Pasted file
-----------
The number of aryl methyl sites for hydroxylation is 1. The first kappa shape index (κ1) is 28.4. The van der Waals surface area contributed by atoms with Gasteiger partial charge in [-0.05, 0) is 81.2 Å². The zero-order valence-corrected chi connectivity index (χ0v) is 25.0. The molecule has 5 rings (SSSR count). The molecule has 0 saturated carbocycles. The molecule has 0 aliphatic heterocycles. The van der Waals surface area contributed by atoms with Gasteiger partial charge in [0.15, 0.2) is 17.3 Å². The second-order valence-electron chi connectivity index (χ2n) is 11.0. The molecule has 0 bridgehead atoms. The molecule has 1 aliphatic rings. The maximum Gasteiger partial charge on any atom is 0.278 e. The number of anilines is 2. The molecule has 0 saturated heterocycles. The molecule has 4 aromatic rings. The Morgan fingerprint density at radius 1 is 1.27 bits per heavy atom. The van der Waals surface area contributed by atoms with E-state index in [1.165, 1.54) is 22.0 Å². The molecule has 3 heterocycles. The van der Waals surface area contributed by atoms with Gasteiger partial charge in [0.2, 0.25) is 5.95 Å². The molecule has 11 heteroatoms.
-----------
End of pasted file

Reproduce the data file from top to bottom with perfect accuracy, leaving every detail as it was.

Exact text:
The number of aryl methyl sites for hydroxylation is 1. The first kappa shape index (κ1) is 28.4. The van der Waals surface area contributed by atoms with Gasteiger partial charge in [-0.05, 0) is 81.2 Å². The zero-order valence-corrected chi connectivity index (χ0v) is 25.0. The molecule has 5 rings (SSSR count). The molecule has 0 saturated carbocycles. The molecule has 0 aliphatic heterocycles. The van der Waals surface area contributed by atoms with Gasteiger partial charge in [0.15, 0.2) is 17.3 Å². The second-order valence-electron chi connectivity index (χ2n) is 11.0. The molecule has 0 bridgehead atoms. The molecule has 1 aliphatic rings. The maximum Gasteiger partial charge on any atom is 0.278 e. The number of anilines is 2. The molecule has 0 saturated heterocycles. The molecule has 4 aromatic rings. The Morgan fingerprint density at radius 1 is 1.27 bits per heavy atom. The van der Waals surface area contributed by atoms with E-state index in [1.165, 1.54) is 22.0 Å². The molecule has 3 heterocycles. The van der Waals surface area contributed by atoms with Gasteiger partial charge in [0.2, 0.25) is 5.95 Å². The molecule has 11 heteroatoms.